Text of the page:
Thucydides, Human Nature, and International Politics

Glimpse into our Basic Program by joining our First Friday Lecture with Richard Hoskins

Pericles Gives the Funeral Speech (Perikles hält die Leichenrede), by painter Philipp von Foltz (1852)
Dec 03

About the Event

Why do nations go to war? Or cooperate to avoid it? The Greek historian Thucydides is often called the father of international relations studies. His History of the Peloponnesian War written 2500 years ago remains the starting point for a realist understanding of the behavior of nations and their leaders. Thomas Hobbes translated him, Machiavelli and David Hume were influenced by him, the founders and leading thinkers in the modern discipline of IR studies were and remain his students. Part of the enduring strength of Thucydides' thought is his perceptive understanding of unchanging human nature -- especially of those exercising great political or military power.  This lecture will explore the heritage of Thucydides for the study of international relations, and in particular his wise observations about the role of human nature.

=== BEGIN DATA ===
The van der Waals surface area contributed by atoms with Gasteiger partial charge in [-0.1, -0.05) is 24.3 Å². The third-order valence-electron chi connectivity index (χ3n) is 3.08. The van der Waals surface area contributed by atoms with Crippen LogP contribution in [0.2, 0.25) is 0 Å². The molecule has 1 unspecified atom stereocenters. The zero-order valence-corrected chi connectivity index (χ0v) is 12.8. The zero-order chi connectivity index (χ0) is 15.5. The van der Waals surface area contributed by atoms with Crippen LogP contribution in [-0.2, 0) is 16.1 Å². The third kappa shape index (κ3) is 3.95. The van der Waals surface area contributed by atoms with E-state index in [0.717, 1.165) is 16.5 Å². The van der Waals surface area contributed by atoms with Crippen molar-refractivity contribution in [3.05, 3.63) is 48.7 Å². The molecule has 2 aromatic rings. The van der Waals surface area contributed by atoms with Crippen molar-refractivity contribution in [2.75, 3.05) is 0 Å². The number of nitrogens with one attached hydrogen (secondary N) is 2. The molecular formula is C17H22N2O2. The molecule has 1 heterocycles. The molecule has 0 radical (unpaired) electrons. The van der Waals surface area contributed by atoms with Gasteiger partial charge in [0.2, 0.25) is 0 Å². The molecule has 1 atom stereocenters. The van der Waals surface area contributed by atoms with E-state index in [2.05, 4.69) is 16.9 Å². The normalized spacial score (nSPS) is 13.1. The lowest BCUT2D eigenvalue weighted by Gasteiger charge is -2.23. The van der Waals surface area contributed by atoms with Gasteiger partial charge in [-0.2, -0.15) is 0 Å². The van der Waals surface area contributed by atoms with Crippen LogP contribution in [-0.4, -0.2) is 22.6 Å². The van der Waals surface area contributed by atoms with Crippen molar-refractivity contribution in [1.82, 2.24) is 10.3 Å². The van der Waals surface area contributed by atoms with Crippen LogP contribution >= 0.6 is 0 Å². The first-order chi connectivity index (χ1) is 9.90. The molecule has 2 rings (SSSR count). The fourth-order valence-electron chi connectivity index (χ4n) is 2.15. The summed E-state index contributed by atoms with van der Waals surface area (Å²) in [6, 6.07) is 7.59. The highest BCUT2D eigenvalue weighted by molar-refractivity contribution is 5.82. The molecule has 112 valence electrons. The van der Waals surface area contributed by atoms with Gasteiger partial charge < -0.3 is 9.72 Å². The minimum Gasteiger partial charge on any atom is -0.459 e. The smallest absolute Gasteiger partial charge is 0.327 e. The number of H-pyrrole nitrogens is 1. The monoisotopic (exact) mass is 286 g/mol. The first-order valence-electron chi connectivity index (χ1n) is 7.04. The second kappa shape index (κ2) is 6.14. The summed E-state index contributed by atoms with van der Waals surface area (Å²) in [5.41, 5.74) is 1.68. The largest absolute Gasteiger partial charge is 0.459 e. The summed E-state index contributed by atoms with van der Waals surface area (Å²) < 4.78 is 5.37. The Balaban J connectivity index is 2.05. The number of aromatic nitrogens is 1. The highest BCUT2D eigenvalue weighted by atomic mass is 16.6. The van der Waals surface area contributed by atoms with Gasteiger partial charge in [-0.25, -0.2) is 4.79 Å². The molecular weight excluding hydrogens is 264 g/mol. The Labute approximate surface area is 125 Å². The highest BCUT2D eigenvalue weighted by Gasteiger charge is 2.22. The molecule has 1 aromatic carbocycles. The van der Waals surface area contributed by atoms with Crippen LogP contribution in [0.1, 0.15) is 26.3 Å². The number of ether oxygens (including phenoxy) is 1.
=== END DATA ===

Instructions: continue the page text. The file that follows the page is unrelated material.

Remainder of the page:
Who's Speaking

Richard Hoskins

Richard Hoskins

Basic Program Instructor

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